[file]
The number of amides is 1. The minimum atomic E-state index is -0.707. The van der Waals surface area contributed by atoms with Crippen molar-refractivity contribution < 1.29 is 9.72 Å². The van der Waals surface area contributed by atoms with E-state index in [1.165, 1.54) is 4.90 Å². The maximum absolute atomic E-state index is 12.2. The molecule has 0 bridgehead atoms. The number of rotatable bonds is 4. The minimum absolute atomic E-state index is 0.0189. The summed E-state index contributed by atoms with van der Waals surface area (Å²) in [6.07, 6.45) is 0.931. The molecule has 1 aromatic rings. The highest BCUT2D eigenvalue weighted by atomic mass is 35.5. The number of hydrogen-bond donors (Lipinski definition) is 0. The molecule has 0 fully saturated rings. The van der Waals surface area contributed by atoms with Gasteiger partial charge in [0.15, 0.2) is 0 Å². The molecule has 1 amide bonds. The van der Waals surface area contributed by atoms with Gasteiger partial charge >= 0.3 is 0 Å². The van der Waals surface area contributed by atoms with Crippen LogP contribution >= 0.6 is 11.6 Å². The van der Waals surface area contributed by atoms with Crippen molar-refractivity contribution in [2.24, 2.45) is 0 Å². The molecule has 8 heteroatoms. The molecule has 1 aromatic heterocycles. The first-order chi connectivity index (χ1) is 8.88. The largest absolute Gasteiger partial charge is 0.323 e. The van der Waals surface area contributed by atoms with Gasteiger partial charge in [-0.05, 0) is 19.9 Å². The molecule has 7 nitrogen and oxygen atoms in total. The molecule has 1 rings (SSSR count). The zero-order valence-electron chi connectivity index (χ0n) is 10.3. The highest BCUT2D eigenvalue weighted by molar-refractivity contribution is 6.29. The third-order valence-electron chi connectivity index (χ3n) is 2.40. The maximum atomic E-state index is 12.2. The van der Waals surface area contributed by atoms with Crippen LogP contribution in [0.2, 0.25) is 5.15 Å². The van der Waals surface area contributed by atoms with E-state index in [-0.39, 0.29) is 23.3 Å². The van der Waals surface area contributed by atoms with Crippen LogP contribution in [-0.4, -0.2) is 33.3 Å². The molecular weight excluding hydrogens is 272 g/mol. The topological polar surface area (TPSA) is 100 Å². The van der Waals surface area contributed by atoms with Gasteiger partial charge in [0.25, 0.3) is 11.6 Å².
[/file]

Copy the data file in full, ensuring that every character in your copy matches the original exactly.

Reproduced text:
The number of amides is 1. The minimum atomic E-state index is -0.707. The van der Waals surface area contributed by atoms with Crippen molar-refractivity contribution < 1.29 is 9.72 Å². The van der Waals surface area contributed by atoms with E-state index in [1.165, 1.54) is 4.90 Å². The maximum absolute atomic E-state index is 12.2. The molecule has 0 bridgehead atoms. The number of rotatable bonds is 4. The minimum absolute atomic E-state index is 0.0189. The summed E-state index contributed by atoms with van der Waals surface area (Å²) in [6.07, 6.45) is 0.931. The molecule has 1 aromatic rings. The highest BCUT2D eigenvalue weighted by atomic mass is 35.5. The number of hydrogen-bond donors (Lipinski definition) is 0. The molecule has 0 fully saturated rings. The van der Waals surface area contributed by atoms with Gasteiger partial charge in [0.15, 0.2) is 0 Å². The molecule has 1 amide bonds. The van der Waals surface area contributed by atoms with Gasteiger partial charge >= 0.3 is 0 Å². The van der Waals surface area contributed by atoms with Crippen LogP contribution >= 0.6 is 11.6 Å². The van der Waals surface area contributed by atoms with Crippen molar-refractivity contribution in [2.24, 2.45) is 0 Å². The molecule has 8 heteroatoms. The molecule has 1 aromatic heterocycles. The first-order chi connectivity index (χ1) is 8.88. The largest absolute Gasteiger partial charge is 0.323 e. The van der Waals surface area contributed by atoms with Gasteiger partial charge in [-0.05, 0) is 19.9 Å². The molecule has 7 nitrogen and oxygen atoms in total. The molecule has 1 rings (SSSR count). The zero-order valence-electron chi connectivity index (χ0n) is 10.3. The highest BCUT2D eigenvalue weighted by molar-refractivity contribution is 6.29. The third-order valence-electron chi connectivity index (χ3n) is 2.40. The maximum atomic E-state index is 12.2. The van der Waals surface area contributed by atoms with Crippen LogP contribution in [0.2, 0.25) is 5.15 Å². The van der Waals surface area contributed by atoms with E-state index in [-0.39, 0.29) is 23.3 Å². The van der Waals surface area contributed by atoms with Crippen LogP contribution in [-0.4, -0.2) is 33.3 Å². The molecular weight excluding hydrogens is 272 g/mol. The topological polar surface area (TPSA) is 100 Å². The van der Waals surface area contributed by atoms with Gasteiger partial charge in [0.25, 0.3) is 11.6 Å².